After WW II Zeiss Ikon was split in an East-Germany part in Jena near Dresden and a West-German part in Stuttgart. Lens manufacturing still continued as Carl Zeiss Jena and the company even made a range of cameras: the Werra.
The Werra was an eye-catching futuristic-looking range of cameras produced from 1954 until about 1967 by Carl Zeiss Jena, better known for their Carl Zeiss lenses. A wide range of models was available with a basic model to which various features were added. Other than the first few versions, all had Tessar lenses and most were available in olive green or black.
A rather unique feature of the Werras was the method of film advance and shutter cocking, which was done by a small twist of the lens base, the ring around the lens barrel. This made the camera quick to use. A nice design feature was that the lens cover also served as a lens hood simply by mounting it in reverse. Below follows an overview of the various Werra types and models.
An overview of various Werra types, going from left to right: (front row) Werra 1, Werra 2, Werra 3, (back row) Werra 5, Werramat, Werramatic. The different styles are also visible, the flat topped early versions (two front right), rounded later versions without accessory shoe (two back left) and the final version with rounded top, accessory shoe and striped viewfinder frame (back right, front left). Several earlier versions are show below.
The basic Werra model range was marketed as Werra I-IV and featured a viewfinder, an uncoupled lightmeter, a rangefinder, and a rangefinder plus uncoupled lightmeter, respectively. The Werra III and IV had interchangeable lens mounts. Later, a Werra V was added which had a coupled lightmeter. The latter was later renamed to Werramatic and the final addition to the range was the Werramat, essentially a Werra II but with coupled lightmeter.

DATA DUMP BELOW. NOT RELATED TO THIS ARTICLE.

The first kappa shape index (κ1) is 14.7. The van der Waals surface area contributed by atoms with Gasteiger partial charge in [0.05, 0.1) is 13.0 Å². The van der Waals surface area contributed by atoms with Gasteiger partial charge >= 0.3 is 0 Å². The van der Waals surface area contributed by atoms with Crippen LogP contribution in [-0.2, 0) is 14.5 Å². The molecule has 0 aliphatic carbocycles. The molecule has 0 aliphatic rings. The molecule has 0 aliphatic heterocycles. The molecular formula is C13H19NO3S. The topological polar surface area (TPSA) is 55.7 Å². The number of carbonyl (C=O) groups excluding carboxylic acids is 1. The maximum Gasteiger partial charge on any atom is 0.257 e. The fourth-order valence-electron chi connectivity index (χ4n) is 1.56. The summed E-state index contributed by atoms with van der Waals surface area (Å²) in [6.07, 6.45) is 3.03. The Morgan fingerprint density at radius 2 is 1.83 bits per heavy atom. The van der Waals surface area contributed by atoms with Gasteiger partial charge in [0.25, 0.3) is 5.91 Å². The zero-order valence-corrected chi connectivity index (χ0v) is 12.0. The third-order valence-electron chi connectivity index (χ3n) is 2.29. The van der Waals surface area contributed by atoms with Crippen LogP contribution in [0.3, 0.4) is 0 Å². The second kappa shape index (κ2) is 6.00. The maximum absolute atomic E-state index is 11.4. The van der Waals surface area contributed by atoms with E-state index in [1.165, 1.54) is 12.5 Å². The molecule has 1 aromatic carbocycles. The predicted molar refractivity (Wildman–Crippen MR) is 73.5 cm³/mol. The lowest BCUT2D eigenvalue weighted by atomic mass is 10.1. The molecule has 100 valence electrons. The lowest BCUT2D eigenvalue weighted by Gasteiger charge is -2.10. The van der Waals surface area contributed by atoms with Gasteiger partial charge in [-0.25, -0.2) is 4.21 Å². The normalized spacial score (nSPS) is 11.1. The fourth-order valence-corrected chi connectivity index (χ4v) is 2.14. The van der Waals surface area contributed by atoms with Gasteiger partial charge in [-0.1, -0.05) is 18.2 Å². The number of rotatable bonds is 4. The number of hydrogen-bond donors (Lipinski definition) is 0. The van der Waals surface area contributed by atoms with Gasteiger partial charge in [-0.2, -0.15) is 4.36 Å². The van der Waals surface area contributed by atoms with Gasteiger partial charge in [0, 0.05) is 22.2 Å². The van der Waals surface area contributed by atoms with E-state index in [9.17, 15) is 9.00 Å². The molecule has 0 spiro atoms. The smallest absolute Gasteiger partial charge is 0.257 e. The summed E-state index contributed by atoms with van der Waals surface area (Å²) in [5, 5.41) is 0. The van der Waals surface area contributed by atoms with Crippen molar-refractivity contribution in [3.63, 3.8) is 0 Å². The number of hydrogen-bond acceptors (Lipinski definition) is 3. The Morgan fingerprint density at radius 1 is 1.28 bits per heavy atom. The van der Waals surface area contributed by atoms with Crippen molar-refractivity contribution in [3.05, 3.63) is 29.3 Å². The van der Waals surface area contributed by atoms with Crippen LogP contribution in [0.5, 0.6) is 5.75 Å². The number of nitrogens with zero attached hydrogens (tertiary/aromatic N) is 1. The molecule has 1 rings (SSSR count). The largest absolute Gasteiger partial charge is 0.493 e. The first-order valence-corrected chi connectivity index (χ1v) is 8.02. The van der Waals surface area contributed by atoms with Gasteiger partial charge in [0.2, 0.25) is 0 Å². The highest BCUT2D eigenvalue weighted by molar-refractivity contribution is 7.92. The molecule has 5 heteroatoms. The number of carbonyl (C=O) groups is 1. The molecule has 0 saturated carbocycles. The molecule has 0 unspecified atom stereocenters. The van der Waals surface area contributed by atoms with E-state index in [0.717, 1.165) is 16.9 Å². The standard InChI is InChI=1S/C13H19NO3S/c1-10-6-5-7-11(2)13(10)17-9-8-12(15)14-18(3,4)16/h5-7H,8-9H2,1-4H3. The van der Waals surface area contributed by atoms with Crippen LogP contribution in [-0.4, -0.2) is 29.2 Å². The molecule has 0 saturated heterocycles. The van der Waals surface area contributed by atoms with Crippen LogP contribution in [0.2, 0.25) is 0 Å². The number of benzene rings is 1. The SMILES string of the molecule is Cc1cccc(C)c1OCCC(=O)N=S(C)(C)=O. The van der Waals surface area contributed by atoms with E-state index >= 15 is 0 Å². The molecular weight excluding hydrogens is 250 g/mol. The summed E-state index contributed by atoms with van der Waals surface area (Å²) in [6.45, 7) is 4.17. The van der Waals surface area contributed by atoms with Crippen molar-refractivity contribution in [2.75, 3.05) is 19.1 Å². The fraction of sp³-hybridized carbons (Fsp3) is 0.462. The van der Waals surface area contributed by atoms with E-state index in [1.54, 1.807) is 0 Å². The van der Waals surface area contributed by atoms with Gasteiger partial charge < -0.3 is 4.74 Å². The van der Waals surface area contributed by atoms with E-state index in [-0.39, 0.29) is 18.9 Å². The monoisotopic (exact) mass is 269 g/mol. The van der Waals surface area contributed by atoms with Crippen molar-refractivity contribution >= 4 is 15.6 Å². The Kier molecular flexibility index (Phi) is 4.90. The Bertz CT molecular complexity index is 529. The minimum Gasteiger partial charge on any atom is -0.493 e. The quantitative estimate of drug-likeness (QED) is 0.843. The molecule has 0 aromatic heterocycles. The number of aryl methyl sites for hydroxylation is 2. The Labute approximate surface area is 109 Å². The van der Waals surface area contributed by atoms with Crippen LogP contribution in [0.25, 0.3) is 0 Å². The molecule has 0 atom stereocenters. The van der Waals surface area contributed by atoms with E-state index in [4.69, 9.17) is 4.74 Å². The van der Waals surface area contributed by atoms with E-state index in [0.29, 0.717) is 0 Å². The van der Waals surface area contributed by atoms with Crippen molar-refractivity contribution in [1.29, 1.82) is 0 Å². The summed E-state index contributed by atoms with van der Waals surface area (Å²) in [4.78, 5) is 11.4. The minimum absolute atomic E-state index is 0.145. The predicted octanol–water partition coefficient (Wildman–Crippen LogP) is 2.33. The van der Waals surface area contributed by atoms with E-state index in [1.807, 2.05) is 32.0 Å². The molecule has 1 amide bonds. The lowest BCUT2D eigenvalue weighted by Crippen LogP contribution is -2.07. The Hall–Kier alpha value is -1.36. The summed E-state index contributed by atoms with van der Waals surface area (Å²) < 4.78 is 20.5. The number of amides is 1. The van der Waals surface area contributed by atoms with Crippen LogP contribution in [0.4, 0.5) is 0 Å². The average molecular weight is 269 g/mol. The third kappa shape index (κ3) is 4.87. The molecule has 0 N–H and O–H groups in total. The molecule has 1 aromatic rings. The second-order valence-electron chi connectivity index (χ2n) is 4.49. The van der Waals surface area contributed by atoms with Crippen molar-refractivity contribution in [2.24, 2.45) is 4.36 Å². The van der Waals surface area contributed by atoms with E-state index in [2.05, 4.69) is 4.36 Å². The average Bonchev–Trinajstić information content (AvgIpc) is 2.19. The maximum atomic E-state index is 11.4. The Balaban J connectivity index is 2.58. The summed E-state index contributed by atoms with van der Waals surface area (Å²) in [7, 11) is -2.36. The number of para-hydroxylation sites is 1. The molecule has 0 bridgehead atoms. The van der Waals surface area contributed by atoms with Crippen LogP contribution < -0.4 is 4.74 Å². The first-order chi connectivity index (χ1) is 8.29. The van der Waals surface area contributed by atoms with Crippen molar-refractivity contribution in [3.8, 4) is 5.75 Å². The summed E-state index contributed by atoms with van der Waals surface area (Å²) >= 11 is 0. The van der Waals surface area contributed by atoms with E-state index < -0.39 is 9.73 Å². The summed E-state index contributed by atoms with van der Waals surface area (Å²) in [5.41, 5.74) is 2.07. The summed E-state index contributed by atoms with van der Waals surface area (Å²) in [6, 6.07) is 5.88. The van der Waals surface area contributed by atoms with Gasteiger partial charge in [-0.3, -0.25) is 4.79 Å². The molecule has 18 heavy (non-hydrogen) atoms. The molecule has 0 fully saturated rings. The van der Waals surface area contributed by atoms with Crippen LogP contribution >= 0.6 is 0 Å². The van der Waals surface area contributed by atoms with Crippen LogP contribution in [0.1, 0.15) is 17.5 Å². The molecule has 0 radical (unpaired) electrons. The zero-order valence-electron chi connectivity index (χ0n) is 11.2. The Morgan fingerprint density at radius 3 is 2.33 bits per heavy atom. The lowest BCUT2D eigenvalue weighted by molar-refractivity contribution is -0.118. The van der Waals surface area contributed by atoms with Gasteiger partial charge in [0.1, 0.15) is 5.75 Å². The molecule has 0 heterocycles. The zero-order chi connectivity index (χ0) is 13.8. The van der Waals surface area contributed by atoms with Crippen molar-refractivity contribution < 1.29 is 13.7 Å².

In addition to this naming scheme, the Werra went through several cosmetic changes. The first type had a rectangular body with a flat top and sharp edges. It was covered in olive green leather although some variants were available in black also. The second type had more rounded edges and curved top. It was mainly available in black. The third and last type had a striped plastic face plate around the viewfinder area and an accessory shoe. It was available in a black herringbone cover only.
This relatively straightforward naming scheme had a lot of small variations, as different features were introduced at different times on different models. In addition, many models were available with Carl Zeiss' own Prestor shutter as well as the better-known Synchro-Compur shutter. Finally, the very first model was simply called Werra (without roman numeral) and went through a couple of changes before the Werra I-IV range was introduced.
The first Werra was introduced in 1954 and it laid the base for all Werras to follow, having all main features like the lens twist film advance, the clean and uncluttered appearance, the removable back, the lens cover doubling as lens hood, and the frame counter and rewind knob at the bottom of the camera. It had a coated Novonar f/3.5 lens and a Vebur shutter with a top speed of 1/250 and slow speeds down to 1s. The film advance ring at the base of the shutter was serrated and made of plain aluminium. They were covered in green leather and had matching carrying straps and case, which are difficult to find these days.
The first Werra, easily recognisable by its serrated aluminium film advance ring. This first production model had its flash sync socket mounted on the shutter, accessible through a gap in the film advance ring. As far as I am aware this type all had Novonar 50mm f/3.5 triplet lenses, early ones of which were marked 'Optik Saalfeld' after the Carl Zeiss daughter factory where these were made.
These are examples of the second production type, which had a flash sync socket mounted on the body. Early production (left) all had Novonar 50mm f/3.5 triplet lenses, later production (right) was also available with four-element Tessar f/2.8 lens.